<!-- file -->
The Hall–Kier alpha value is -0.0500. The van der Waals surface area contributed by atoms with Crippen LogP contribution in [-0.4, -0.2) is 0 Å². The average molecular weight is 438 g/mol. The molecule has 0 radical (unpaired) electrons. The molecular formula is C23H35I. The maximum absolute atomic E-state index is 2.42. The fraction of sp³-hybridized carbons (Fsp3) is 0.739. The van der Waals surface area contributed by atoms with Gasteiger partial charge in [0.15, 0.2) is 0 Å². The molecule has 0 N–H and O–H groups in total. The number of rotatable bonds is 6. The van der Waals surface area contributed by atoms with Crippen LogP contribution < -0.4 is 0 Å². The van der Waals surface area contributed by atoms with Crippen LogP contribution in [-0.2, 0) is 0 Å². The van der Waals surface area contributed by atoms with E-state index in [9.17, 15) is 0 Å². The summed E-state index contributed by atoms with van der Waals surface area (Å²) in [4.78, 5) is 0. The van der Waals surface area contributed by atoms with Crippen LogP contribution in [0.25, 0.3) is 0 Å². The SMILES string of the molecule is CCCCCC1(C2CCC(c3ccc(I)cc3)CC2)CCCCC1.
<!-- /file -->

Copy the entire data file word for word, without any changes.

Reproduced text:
The Hall–Kier alpha value is -0.0500. The van der Waals surface area contributed by atoms with Crippen LogP contribution in [-0.4, -0.2) is 0 Å². The average molecular weight is 438 g/mol. The molecule has 0 radical (unpaired) electrons. The molecular formula is C23H35I. The maximum absolute atomic E-state index is 2.42. The fraction of sp³-hybridized carbons (Fsp3) is 0.739. The van der Waals surface area contributed by atoms with Gasteiger partial charge in [0.15, 0.2) is 0 Å². The molecule has 0 N–H and O–H groups in total. The number of rotatable bonds is 6. The van der Waals surface area contributed by atoms with Crippen LogP contribution < -0.4 is 0 Å². The van der Waals surface area contributed by atoms with Crippen LogP contribution in [-0.2, 0) is 0 Å². The van der Waals surface area contributed by atoms with E-state index in [9.17, 15) is 0 Å². The summed E-state index contributed by atoms with van der Waals surface area (Å²) in [4.78, 5) is 0. The van der Waals surface area contributed by atoms with Crippen LogP contribution in [0.25, 0.3) is 0 Å². The SMILES string of the molecule is CCCCCC1(C2CCC(c3ccc(I)cc3)CC2)CCCCC1.